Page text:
Learn Design Fundamentals and Then Break Them

[youtube http://www.youtube.com/watch?v=hjtwmXITzuo&wmode=window&w=605&h=350]

Here is some of my coverage of the 2012 Silicon Valley Code Camp at Foothill College in Los Altos, California where I was reporting for Dice and Dice News.

When you’re crafting a user interface (UI) you need to keep in mind that you’re trying to help users complete a daily task, said Uday Gajendar, Principal Product Designer for Citrix in our conversation at the 2012 Silicon Valley Code Camp at Foothill College in Los Altos, California.

There are some very basic do and don’t design fundamentals, said Gajendar. Don’t clutter up the screen with extraneous information and buttons, and do organize content through prioritization, hierarchy, color, typography, grid, and image elements that will help a user accomplish the tasks.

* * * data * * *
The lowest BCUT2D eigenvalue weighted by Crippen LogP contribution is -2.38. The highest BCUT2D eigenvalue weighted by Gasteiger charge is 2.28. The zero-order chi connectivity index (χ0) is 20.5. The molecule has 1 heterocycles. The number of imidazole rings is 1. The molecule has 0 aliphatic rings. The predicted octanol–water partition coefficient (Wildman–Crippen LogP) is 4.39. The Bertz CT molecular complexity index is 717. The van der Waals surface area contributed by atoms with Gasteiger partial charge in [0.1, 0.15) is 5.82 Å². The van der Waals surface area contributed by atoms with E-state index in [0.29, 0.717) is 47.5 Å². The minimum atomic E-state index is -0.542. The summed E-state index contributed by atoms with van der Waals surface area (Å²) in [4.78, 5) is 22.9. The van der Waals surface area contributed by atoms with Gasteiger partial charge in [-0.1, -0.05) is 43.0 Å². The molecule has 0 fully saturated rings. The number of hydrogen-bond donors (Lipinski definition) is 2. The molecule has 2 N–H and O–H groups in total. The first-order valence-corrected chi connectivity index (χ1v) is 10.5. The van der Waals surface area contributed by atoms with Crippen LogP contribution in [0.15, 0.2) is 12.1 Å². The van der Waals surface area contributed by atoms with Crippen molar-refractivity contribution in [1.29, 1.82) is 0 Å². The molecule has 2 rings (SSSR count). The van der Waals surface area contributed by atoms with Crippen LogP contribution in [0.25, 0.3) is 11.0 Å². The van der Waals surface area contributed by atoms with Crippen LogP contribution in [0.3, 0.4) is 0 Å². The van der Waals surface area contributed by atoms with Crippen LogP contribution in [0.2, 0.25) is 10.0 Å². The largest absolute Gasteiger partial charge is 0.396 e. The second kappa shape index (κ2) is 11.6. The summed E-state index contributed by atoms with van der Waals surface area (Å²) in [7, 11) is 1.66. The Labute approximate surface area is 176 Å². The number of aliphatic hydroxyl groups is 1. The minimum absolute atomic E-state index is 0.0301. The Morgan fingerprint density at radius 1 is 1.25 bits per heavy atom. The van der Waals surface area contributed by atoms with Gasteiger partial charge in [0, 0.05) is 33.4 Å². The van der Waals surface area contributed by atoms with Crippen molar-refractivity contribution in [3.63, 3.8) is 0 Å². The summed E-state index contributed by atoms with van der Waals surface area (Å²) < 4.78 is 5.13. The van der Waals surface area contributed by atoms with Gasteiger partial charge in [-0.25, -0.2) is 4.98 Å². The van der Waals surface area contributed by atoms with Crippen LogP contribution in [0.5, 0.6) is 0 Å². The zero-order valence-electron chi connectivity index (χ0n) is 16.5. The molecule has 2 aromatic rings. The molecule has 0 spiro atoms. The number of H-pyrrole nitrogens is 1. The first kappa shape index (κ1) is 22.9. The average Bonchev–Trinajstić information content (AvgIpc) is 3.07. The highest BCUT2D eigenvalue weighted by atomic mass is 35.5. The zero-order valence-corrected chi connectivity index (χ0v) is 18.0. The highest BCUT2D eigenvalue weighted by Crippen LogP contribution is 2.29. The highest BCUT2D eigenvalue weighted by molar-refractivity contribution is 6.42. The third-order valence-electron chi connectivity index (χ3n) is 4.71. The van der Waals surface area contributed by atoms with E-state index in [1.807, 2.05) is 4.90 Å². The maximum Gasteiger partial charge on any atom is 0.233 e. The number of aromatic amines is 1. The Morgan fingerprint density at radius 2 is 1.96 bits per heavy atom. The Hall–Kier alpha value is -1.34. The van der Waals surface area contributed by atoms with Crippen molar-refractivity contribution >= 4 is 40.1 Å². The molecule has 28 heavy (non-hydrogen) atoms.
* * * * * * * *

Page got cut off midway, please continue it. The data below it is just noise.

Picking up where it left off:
I asked Gajendar about a design philosophy that I’ve heard that says you should follow the rules of design and then break one rule severely. The rule should be broken so harshly that it’s obvious and the user readily sees it.

Gajendar agrees with that philosophy, but only after you understand design fundamentals. You must establish a baseline first. Once you understand, then you’ll know what rules to break.

The fundamentals of UI design is like a language, said Gajendar. You learn the grammar first, and then once you’ve mastered it you learn how to break the rules and create your own style.

Gajendar is all for breaking the rules. Just make sure you get the fundamentals right.

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